This past May, The Motley Fool sent 8 of its best stock analysts to Omaha, Nebraska to attend the Berkshire Hathaway annual shareholder meeting. CEO Warren Buffett and Vice Chairman Charlie Munger fielded questions for nearly 6 hours.
The catch was: Attendees weren't allowed to record any of it. No audio. No video. 

Our team of analysts wrote down every single word Buffett and Munger uttered. Over 16,000 words. But only two words stood out to me as I read the detailed transcript of the event: "Real threat."

That's how Buffett responded when asked about this emerging market that is already expected to be worth more than $2 trillion in the U.S. alone. Google has already put some of its best engineers behind the technology powering this trend. 

The amazing thing is, while Buffett may be nervous, the rest of us can invest in this new industry BEFORE the old money realizes what hit them.

KPMG advises we're "on the cusp of revolutionary change" coming much "sooner than you think."

Even one legendary MIT professor had to recant his position that the technology was "beyond the capability of computer science." (He recently confessed to The Wall Street Journal that he's now a believer and amazed "how quickly this technology caught on.")

Yet according to one J.D. Power and Associates survey, only 1 in 5 Americans are even interested in this technology, much less ready to invest in it. Needless to say, you haven't missed your window of opportunity.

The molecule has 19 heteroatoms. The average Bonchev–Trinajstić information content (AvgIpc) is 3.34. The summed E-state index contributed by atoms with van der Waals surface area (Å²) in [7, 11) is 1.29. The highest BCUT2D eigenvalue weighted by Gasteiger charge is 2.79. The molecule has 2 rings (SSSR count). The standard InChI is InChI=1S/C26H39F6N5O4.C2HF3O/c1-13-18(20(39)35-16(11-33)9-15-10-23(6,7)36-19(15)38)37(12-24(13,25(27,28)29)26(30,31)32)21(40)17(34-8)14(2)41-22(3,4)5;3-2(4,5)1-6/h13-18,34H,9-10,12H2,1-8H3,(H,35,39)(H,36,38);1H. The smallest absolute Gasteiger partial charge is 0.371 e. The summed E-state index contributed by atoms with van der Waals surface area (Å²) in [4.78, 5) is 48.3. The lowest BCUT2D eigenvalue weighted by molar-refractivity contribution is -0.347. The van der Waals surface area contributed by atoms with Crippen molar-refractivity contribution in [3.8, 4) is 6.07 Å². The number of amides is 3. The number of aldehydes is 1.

Think about how many amazing technologies you've watched soar to new heights while you kick yourself thinking, "I knew about that technology before everyone was talking about it, but I just sat on my hands." 

Don't let that happen again. This time, it should be your family telling you, "I can't believe you knew about and invested in that technology so early on."

That's why I hope you take just a few minutes to access the exclusive research our team of analysts has put together on this industry and the one stock positioned to capitalize on this major shift.

Click here to learn about this incredible technology before Buffett stops being scared and starts buying!

David Hanson owns shares of Berkshire Hathaway and American Express. The Motley Fool recommends and owns shares of Berkshire Hathaway, Google, and Coca-Cola.We Fools don't all hold the same opinions, but we all believe that considering a diverse range of insights makes us better investors. The Motley Fool has a disclosure policy.